On March 26, 1919, the C.R.B. formally advised Franequi that it would retire from purchase and transport of supplies to Belgium as of April 30:

PARIS, 26 MARCH 1919


Apropos of the discussions we have had, I think we are in agreement that the time has arrived when we should undertake a further step in the demobilization of the C.R.B. and the Comité National. . . . it would seem to me desirable from the point of view of transportation of Belgian imports that the C.R.B. fleet should be placed in control of the Belgian authorities or Belgian merchants in such a manner as to allow . . . [it more] mobility in handling . . . [general imports] and exports. . . .

In order to carry this out, I understand that it is agreed that the Belgian Government will take over the outstanding charters of all steamers which arrive in New York after April 30th. . . .

It is desirable, I think, from the point of view of the American Treasury and the Belgian Government, that the C.R.B. should remain active for a certain further period which we may determine from time to time. . . .

There is one particular in this connection that I wish made emphatic: In any arrangements that the Belgian Government may set up to carry on this work, there must be no feeling on their part that they are under any obligation whatever to do business with men formerly associated with the C.R.B. Some of these men may be useful from their previous experience with Belgium, but I do not for one moment countenance any man trading on his association to obtain business ends.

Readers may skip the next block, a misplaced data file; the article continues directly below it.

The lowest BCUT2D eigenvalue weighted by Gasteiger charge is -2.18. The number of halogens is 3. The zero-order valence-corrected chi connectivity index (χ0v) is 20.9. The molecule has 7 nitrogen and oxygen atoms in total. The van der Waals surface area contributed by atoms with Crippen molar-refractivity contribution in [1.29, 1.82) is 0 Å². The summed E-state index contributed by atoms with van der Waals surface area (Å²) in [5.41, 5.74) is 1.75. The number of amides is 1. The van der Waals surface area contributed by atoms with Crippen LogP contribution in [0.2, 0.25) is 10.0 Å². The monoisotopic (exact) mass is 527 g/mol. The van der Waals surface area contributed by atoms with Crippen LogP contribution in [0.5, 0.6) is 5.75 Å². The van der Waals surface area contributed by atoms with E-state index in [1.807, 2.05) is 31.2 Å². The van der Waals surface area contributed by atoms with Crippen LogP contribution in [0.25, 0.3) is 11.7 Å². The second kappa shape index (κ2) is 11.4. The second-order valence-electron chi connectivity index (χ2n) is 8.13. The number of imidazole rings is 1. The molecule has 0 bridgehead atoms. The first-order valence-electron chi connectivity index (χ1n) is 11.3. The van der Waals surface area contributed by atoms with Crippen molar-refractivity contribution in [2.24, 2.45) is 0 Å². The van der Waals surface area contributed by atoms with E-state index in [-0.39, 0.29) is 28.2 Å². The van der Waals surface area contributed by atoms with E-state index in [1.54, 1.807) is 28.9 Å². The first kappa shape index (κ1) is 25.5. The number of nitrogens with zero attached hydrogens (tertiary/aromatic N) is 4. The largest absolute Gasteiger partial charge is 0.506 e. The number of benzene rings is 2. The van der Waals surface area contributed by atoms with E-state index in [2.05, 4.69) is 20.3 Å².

Notes for this page

Add a new note
If you are trying to select text to create highlights or citations, remember that you must now click or tap on the first word, and then click or tap on the last word.
Loading One moment ...
Project items
Cite this page

Cited page

Citations are available only to our active members.
Sign up now to cite pages or passages in MLA, APA and Chicago citation styles.

Cited page

Bookmark this page
An American Epic - Vol. 1
Table of contents

Table of contents



Text size Smaller Larger
Search within

Search within this book

Look up

Look up a word

  • Dictionary
  • Thesaurus
Please submit a word or phrase above.
Print this page

Print this page

Why can't I print more than one page at a time?

While we understand printed pages are helpful to our users, this limitation is necessary to help protect our publishers' copyrighted material and prevent its unlawful distribution. We are sorry for any inconvenience.
Full screen
/ 480

matching results for page

Cited passage

Citations are available only to our active members.
Sign up now to cite pages or passages in MLA, APA and Chicago citation styles.

Cited passage

Welcome to the new Questia Reader

The Questia Reader has been updated to provide you with an even better online reading experience.  It is now 100% Responsive, which means you can read our books and articles on any sized device you wish.  All of your favorite tools like notes, highlights, and citations are still here, but the way you select text has been updated to be easier to use, especially on touchscreen devices.  Here's how:

1. Click or tap the first word you want to select.
2. Click or tap the last word you want to select.

OK, got it!

Thanks for trying Questia!

Please continue trying out our research tools, but please note, full functionality is available only to our active members.

Your work will be lost once you leave this Web page.

For full access in an ad-free environment, sign up now for a FREE, 1-day trial.

Already a member? Log in now.

Are you sure you want to delete this highlight?